Winnipeg, June 15, 2004 – Physicists are announcing today that magic cubes composed of lines of numbers with the same sum, which fascinate recreational mathematicians as an extension of magic squares, show a remarkable rotational symmetry for objects with the numbers replaced by proportional masses.

The report is being presented by Adam Rogers and Peter Loly of the University of Manitoba today in Winnipeg, MB to physicists, astrophysicists, and medical physicists at a unique conference of Canadian physics societies (CAP/CASCA/COMP/BSC CONGRESS 2004). The conference is hosted by the Department of Physics and Astronomy at the University of Manitoba in celebration of the Faculty of Science's 100th anniversary. This discovery adds a new fundamental result to the field of magic squares and cubes.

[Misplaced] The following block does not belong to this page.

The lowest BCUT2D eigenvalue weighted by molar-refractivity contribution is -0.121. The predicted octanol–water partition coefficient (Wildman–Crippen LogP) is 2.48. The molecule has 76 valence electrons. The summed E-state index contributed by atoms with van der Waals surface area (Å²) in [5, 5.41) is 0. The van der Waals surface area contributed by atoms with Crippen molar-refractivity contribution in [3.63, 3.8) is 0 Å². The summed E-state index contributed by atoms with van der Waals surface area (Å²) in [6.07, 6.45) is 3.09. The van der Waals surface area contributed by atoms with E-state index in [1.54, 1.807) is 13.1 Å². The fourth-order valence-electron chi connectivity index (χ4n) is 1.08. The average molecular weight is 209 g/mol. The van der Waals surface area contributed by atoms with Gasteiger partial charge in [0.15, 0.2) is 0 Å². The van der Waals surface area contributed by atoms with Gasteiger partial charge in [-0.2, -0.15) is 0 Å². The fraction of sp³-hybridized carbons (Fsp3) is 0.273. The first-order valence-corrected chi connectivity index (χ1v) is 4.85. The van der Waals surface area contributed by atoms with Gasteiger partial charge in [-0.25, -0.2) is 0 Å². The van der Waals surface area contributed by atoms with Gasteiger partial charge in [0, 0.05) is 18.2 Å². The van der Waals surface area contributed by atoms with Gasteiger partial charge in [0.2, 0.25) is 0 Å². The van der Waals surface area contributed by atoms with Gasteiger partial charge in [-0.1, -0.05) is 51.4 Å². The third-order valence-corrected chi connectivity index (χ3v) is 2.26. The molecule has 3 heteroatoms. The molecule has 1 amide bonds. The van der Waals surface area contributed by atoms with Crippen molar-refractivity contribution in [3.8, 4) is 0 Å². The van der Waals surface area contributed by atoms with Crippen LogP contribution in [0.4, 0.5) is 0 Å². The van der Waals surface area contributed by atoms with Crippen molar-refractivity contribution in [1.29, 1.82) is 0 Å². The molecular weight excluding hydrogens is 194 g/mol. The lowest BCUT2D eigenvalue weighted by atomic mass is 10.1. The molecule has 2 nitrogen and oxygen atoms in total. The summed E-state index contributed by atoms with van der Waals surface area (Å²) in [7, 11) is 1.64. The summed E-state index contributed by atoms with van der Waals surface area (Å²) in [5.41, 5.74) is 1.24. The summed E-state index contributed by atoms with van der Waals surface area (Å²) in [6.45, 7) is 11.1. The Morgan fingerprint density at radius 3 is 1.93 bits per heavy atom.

Rogers has just graduated with an Honors degree in Physics and Professor Loly supervised his research. This work was supported by the Winnipeg Foundation and the Faculty of Science at the University of Manitoba.

David Politzer, Caltech, Pasadena, CA, has said of this result that “if one were to toss a magic cube, it would freely rotate just as a uniform sphere, without any unstable rotations.” A full report is being published this month in the American Journal of Physics.

“It is thrilling to have a summer project in 2003 extending a core undergraduate topic on inertia tensors develop so quickly into a landmark paper,” said Loly. “More so now that we are able to report that a corresponding electrical problem shows strong parallels,” said Rogers.

For more information, contact:

Adam Rogers
Phone: (204) 633-1530

Dr. Peter Loly
Phone: (204) 474-9895